Jason OMahony - Irish political blogger, Irish politics, EU politics

Still, at least we’ll have the Brits to look after us…

Posted by Jason O on Oct 1, 2009 in Irish Politics, Lisbon Treaty

You know those people who say that other EU countries cannot move on without us? They might like to read this. As the Yes side has consistantly said during the campaign, we cannot be forced to go anywhere we don’t want to go. But we can’t stop others going on without us. Even the Brits, with 55 million people more than us, can’t do that.  


Ireland votes No. Then what?

Posted by Jason O on Oct 1, 2009 in Irish Politics, Lisbon Treaty

What does a No vote actually mean?

What does a No vote actually mean?

One of the more surprising aspects of the Lisbon treaty debate is the free pass the No side gets on the outcome. Supposing there is a No vote: What happens next?

We do remain in the EU, and the EU operates under old rules, so no mad crisis. But what happens when other EU countries respect our decision not to support further integration, but wish to go ahead themselves?

This is where Mary Lou, Joe Higgins, the Tories, Youth Defence and Richard Boyd Barrett fall apart. They claim we can re-negotiate the perfect treaty. But why would the rest of the EU want that? They don’t need us that much, and having voted No twice, we will have been very clear about our opinions. Surely the rest of Europe will know that negotiating with us is a waste of time.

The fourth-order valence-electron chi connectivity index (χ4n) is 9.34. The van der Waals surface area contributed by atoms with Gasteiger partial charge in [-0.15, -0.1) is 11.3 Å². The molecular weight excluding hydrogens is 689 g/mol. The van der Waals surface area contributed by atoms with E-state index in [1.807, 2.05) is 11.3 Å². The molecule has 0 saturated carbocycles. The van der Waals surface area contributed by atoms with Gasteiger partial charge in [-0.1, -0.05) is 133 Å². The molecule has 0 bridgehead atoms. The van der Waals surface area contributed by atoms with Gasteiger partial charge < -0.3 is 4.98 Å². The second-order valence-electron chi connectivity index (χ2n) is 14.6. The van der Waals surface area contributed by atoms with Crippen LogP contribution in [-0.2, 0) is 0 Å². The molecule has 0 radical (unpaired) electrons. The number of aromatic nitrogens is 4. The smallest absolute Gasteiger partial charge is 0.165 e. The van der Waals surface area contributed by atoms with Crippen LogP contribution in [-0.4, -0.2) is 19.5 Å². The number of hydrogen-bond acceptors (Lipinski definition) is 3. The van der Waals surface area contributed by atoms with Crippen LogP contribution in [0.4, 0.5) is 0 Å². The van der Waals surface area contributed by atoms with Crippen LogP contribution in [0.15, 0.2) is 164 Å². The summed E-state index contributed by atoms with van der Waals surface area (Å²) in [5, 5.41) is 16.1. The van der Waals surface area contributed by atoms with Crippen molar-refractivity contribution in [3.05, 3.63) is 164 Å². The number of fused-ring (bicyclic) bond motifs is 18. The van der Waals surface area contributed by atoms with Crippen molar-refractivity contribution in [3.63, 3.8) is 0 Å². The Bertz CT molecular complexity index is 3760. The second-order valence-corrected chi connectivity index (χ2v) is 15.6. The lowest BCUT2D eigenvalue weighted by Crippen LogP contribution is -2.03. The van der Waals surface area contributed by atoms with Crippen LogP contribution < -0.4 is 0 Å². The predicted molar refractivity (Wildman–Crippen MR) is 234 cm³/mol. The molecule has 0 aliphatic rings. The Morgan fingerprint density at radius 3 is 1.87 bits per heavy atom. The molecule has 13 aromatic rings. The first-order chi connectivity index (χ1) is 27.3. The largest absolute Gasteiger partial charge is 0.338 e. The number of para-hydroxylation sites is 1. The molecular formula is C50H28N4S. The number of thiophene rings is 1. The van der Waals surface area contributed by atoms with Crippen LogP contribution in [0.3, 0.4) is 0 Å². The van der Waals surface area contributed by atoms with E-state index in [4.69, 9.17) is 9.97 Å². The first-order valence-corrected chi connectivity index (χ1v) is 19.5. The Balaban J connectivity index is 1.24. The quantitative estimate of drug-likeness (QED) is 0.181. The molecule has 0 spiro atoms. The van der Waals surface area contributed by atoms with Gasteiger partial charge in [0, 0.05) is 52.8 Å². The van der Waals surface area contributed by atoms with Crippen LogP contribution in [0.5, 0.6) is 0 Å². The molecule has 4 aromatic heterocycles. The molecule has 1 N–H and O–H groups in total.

So they negotiate a new treaty, outside the EU, without us even being in the room, respecting our decision not to want to take part. Next year, the Tories will almost certainly win the British general election, and move to take Britain out to the edges of the EU, as  France, Germany, Italy, Spain and most of the other countries move to further integration. Our choice, and it will be our choice, will be to take part in the integration process, or remain outside with the Brits, once again John Bull’s little brother.

How is this of benefit to us? The No campaign hinges on an odd belief that the right of the rest of Europe to move on without us must not be respected, yet demand they respect our right not to move on. The irony is that it will be Sinn Fein that forces us, for the first time in 30 years, to become once again reliant on Britain. Still, at least it shows that MI5 got value for their money.

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